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Open letter to First Minister over catalogue of tourism problems in north-west


By Louise Glen

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Motorhomes and tents at Ceannabeinne, Durness.
Motorhomes and tents at Ceannabeinne, Durness.

AN open letter to Nicola Sturgeon has laid out a catalogue of tourism problems that are causing a growing sense of despair in a north-west Sutherland community.

The letter from Durness Community Council pleads with the Scottish Government and Highland Council to rethink the lack of facilities and services in the far north as thousands descend on the area post-lockdown.

Local people are said to be "at the end of their tether".

Since Covid-19 restrictions were lifted and UK citizens were encouraged to go on staycations rather than travel abroad, motorists and wild campers have flocked to the North Coast 500 route.

Official camp sites, bed-and-breakfasts and hotels are said to be bursting at the seams, with some holidaymakers setting up camp on roadsides.

In the letter sent to the First Minister, local MP Jamie Stone, MSP Gail Ross, Highland Council leader Margaret Davidson, Durness Community Council chairman Donald Campbell and vice-chairman Scott Macpherson say the lack of police officers and waste facilities and the rise of wild camping with no toilets and a lack of road safety are all putting the health of local residents at risk.

Mr Campbell said: "We love where we live and love welcoming visitors to our small slice of paradise. But give us the protection tools and help to welcome them safely and protect us from those that would damage what we have so long strived to build."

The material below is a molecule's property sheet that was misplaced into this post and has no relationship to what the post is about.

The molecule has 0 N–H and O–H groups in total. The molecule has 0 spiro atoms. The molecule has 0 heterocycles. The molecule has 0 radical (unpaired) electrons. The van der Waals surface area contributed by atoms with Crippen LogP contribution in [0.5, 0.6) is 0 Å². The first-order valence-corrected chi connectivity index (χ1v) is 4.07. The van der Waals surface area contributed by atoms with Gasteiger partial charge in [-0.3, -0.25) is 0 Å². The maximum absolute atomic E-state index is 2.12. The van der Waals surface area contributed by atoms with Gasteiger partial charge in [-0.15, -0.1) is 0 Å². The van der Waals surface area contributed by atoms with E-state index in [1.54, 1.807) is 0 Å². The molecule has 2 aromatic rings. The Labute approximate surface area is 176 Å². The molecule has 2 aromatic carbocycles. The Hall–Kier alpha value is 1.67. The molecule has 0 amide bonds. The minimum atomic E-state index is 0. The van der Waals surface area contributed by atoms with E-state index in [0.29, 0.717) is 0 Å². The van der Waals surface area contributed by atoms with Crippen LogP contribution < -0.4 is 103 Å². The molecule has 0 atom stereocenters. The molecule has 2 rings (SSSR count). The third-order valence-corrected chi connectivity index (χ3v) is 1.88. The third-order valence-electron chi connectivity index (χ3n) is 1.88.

Claiming that the police station in Durness has not been occupied since the start of April, the letter maintains that a large area of Scotland is left "unmanned".

Rubbish left behind in Durness
Rubbish left behind in Durness

Mr Campbell continued: "Last week the police were called to a disturbance in Durness and officers did not attend until the following morning.

"Local residents and businesses now have little faith that calling the police will result in a prompt response from them."

Turning to wild camping, Mr Campbell said: "We have been swamped by so-called wild campers.

"The result has been damage to our area through rubbish, fires and human waste being left in ever increasing amounts throughout our area. The leaving of human waste has left some areas unsafe to visit to allow children to play."

Irresponsible parking has brought concerns about the likelihood of a serious incident. On Tuesday night, tents were reportedly pitched beside a passing-place sign with people crossing to their cars on the other side.

The letter continues: "We demand that a full road assessment be carried out in Durness. This should in particular focus on the road around Smoo Cave, Sango Bay and the village square."

The letter says that bins in the area are overflowing within hours of them being emptied and demands they are emptied more regularly, but also that waste sites be reopened immediately.

Jamie Stone, the Liberal Democrat MP for Caithness, Sutherland and Easter Ross, said: "The bottom line is that police cover is simply inadequate – no-one should be subject to reduced law enforcement simply because of where they live.

"A decent police presence should help deal with wild camping. Leaving filth lying about should be an offence that the police could help deal with."

Gail Ross, the SNP MSP for Caithness, Sutherland and Ross, said: "I would like to thank Durness Community Council for copying me in on their letter to the First Minister. I share their concerns and I will be following them up with the Scottish Government and Highland Council.

"Local communities are at the end of their tether. Their concerns are serious and valid and need to be addressed.”


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